Following the general business session, members were invited to have an evening of fellowship, socialising with the other members present.
Members were reminded of the club coffee morning to be held in the Corn Exchange on Saturday 4th August. It was intimated that volunteers are required to assist and that donations needed for the hamper and other stalls in this major fund raising event.
Evening Meeting held at Watts Restaurant on Wednesday 18th July 2012
Thirty-one members attended the meeting held in Watts Restaurant on 18th July under the chairmanship of club president Rennie Ritchie.
Speaker was club member Alastair Andrew who gave an excellent illustrated talk on a recent holiday in British Columbia. Having flown to Calgary, the road trip took in Banff and Lake Louise before heading north to Jasper. At Morraine Lake, smoke from controlled forest burning had obliterated the sun and Alastair explained the reasons for and methods of burning vast areas of forest.
The talk was punctuated with some stunning photographs of the Rockies. Alastair described in some detail the spiral railway tunnels in Kicking Horse Pass, built to reduce the hitherto dangerous gradient that earlier trains had coped with. From Jasper, he travelled west through Whistler to Vancouver Island. Near Campbell River, in Seymour Narrows an underwater mountain had caused many deaths and ships to be lost prior to its removal in 1958. Describing how the shipping hazard was eventually removed by tunnelling below the mountain, Alastair surprised his audience with the fact that to this day, the blast at Ripple Rock remains the world’s largest non-atomic explosion. The trip ended in Vancouver with a flight back to the UK.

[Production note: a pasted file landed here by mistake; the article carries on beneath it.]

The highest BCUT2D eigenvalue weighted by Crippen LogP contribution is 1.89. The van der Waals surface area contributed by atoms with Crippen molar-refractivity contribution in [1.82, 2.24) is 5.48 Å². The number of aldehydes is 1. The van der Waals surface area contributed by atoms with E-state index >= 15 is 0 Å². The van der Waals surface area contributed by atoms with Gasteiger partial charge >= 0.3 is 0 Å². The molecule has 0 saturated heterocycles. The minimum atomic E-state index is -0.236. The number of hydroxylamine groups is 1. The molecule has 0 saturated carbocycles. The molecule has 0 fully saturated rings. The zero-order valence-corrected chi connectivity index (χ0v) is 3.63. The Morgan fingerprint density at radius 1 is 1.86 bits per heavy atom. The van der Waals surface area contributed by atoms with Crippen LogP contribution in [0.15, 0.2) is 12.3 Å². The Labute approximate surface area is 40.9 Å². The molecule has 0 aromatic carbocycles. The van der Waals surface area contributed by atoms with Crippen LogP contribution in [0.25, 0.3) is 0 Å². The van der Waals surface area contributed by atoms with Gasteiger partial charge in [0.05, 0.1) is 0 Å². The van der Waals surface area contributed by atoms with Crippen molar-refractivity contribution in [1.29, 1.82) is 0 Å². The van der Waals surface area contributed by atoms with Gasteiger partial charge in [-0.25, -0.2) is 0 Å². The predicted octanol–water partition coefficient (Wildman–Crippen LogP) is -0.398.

The club’s vote of thanks was given by Bill Nicoll.
Members were reminded of the club’s coffee morning to be held in the Corn Exchange on Saturday 4th August. Donations are required for the hamper and usual stalls.
Evening Meeting held at Watts Restaurant on Wednesday 25th July 2012
Club president Rennie Ritchie was in the chair for the meeting on 25/07/12, attended by 26 Rotarians, 27 when the induction of new member, Peter Southcote is taken into account. As a past member of Cupar Round Table, Peter is already familiar with the Rotary principles of service to the community. He was warmly welcomed by the Rotarians present.
The speaker for the evening was Roy MacGregor of Fife Young Carers (FYC). This is a very small charitable organisation whose primary aim is to offer respite, support and positive experiences to young people, aged 8 – 18 years, who provide care at home for siblings, parents or grand-parents. It is estimated that there are 4,000 such Young Carers in Fife. FYC are funded to support 100 young people but already have 180 on their books. There are 2 members of staff working from their Kirkcaldy office and another 3 who work from home. Referrals come mainly from the NHS, social work and education but may come from any source, including self-referral. In N.E Fife FYC run regular fortnightly respite groups in Tayport, Cupar and St Andrews. Respite breaks are provided during school holidays and these include drama groups, day trips and week-ends away.
Recently some of the young people have also benefited from holidays abroad sponsored by charitable donations from Canvas Holidays, Dunfermline. Roy spoke about the problems often faced at school by his clients and the resulting under-achievement, lack of self-confidence and low self-esteem. Another function of the FYC staff is to provide advocacy services and to raise awareness of the problems Young Carers face. He was pleased to report that Fife now has a multi-disciplinary strategy for Young Carers, for which the Education Department has lead responsibility. All money raised by the Charity goes directly to paying for the experiences provided for the Young Carers. President Rennie was pleased to be able to hand Roy a cheque for £469.50p on behalf of Cupar Rotary Club.